Omri Ziegele Tomorrow Trio (w / Bennink / Weber):
All Those Yesterdays (Intakt)

Using hard bop as his jumping off point, Swiss saxophonist Omri Ziegele Tomorrow Trio with Christian Weber on bass and Han Bennink on drums--musicians who have toured and performed together over years--went into the studio hot off of a 13 day tour to record these 6 Ziegele original compositions, lyrically balanced with room for exemplary soloing and group interplay. ... Click to View


Damon Smith:
Whatever Is Not Stone Is Light (Balance Point Acoustics)

Taking his title from a poem by Octavio Paz with titles from translations by Lysander Kemp of other Octavio Paz poems, this solo album from double bassist Damon Smith is his definitive statement on the instrument: 23 tracks from 46 seconds to 5 minutes 50, developed over 15 years and displaying Smith's incredible technique and creative intent; incomparable. ... Click to View


Paul Flaherty / Randall Colbourne / James Chumley Hunt / Mike Roberson:
Borrowed From Children (577)

Describing his music as "freeform", legendary saxophonist Paul Flaherty uses the music of Ornette Coleman, Cecil Taylor, late-period Coltrane, Peter Brötzmann, &c. as the inspiration for this exhilarating live album captured at Willimantic Records, CT with his quartet of Randall Colbourne on drums, James Chumley Hunt on trumpet, and Mike Roberson on electric guitar. ... Click to View


Sabir Mateen / Patrick Holmes / Federico Ughi :
Survival Situation [VINYL LP + DOWNLOAD] (577)

Having played together in a variety of settings, but never as a trio, saxophonist Sabir Mateen, clarinetist Patrick Holmes and drummer Federico Ughi met in a recording studio in Tuscany, Italy to record this album of wide-ranging free improvisation, Mateen's Farfisa playing and vocal declamations bringing a Sun Ra element to the vehement and profound dialog. ... Click to View


Trrma':
The Earth's Relief (577)

The project of Southern Italy's Giovanni Todisco (percussion) and Giuseppe Candiano (synthesizer), since 2015 touring Japan and Europe to perform in festivals and venues, this album presents their experimental improvisation combining classic afrikaans and symphonic percussion with modular synthesis, merging ancient rhythms with modern electronic excitement. ... Click to View


Various Artists (Barry Guy/Joelle Leandre/Rafal Mazur/Paal Nilssen-Love/Zlatko Kaucic/Agusti Fernandez/Mats Gustafsson/Ken Vandermark/Mikolaj Trzaska/Peter Brotzmann/Steve Swell/Per Ake Holmlander/Maya Homburger):
Not Two... But Twenty [5 CDs in Wooden Box] (Not Two)

Not Two Records celebrates their 20th Anniversary with a festival in Wlen, Poland, inviting 13 of the finest European & US improvisers--Guy, Leandre, Mazur, Nilssen-Love, Kaucic, Fernandez, Gustafsson, Vandermark, Trzaska, Brotzmann, Swell, Holmlander, & Homburg--performing in configurations from duo to quintet, released in a limited 5-CD wooden box set. ... Click to View


Daniel Carter / Matthew Shipp / William Parker / Gerald Cleaver :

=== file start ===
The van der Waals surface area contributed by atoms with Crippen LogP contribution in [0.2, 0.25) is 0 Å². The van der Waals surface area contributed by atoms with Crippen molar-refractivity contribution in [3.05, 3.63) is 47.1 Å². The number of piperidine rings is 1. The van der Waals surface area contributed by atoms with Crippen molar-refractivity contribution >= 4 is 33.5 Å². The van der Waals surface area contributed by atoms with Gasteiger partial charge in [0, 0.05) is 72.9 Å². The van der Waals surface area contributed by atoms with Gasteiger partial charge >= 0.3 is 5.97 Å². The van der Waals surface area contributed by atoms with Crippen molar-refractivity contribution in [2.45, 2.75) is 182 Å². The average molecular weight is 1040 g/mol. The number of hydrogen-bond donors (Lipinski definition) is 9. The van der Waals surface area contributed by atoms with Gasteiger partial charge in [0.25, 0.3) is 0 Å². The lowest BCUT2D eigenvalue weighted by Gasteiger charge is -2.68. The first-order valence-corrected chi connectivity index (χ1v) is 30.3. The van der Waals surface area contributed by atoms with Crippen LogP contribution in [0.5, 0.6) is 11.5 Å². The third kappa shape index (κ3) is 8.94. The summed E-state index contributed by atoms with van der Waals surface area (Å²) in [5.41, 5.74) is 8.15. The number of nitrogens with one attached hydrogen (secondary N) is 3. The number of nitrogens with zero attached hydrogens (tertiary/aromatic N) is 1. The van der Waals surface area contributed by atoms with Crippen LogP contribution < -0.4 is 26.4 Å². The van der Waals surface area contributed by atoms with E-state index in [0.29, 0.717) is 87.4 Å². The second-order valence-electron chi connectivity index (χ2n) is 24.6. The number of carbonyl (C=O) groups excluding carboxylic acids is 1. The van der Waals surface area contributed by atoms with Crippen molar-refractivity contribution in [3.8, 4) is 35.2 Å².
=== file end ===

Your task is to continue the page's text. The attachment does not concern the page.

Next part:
Welcome Adventure! Vol. 1 (577)

After decades playing together, the quartet of Daniel Carter on tenor sax, trumpet & flute, Matthew Shipp on piano, William Parker on bass, and Gerald Cleaver on drums, release the first of two planned studio albums, with two extended and remarkably warm collective excursions bookending a shorter "Scintillate", in an exceptionally solid album of masterful modern jazz. ... Click to View


Daniel Carter / Matthew Shipp / William Parker / Gerald Cleaver :
Welcome Adventure! Vol. 1 [VINYL] (577)

After decades playing together, the quartet of Daniel Carter on tenor sax, trumpet & flute, Matthew Shipp on piano, William Parker on bass, and Gerald Cleaver on drums, release the first of two planned studio albums, with two extended and remarkably warm collective excursions bookending a shorter "Scintillate", in an exceptionally solid album of masterful modern jazz. ... Click to View



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  2009-19: A Decade Reviewing Unusual, Experimental, Improvised, Composed, Rock, Folk, and Other Musics for Squid's Ear  


By Dave Madden 2020-01-02
2009-19: A Decade Reviewing Unusual, Experimental, Improvised, Composed, Rock, Folk, and Other Musics for Squid's Ear

2020 will be my eighteenth year working as a music journalist. Well, define "work" as a hobby that gets me free CD's and a few dollars now and then. I used to write for the free concerts, opportunities to interview bands and other famous types of people, opportunities to hang out with bands, free everything and movies at Sundance, very random stories that come from free everything and hanging out with band members and famous people. All the lingering with professional musicians made me feel like I was part of their story — I could at least be a contributor via my compliments, blog posts...I guess I was simply an asexual groupie. With Squid's Ear, however, I stick around because I continually find brave, new stuff just when I think I've heard it all. You suppose you know what Avant-Garde is, but there is a basement in that club. And a tunnel leading from there, and a fork in that tunnel, and a cave behind that wall, etc. You know of John Zorn? Great, now dig deeper. Keith Rowe? That's just the start of the anti-guitarists. Find that cave — and keep your eyes open along the way.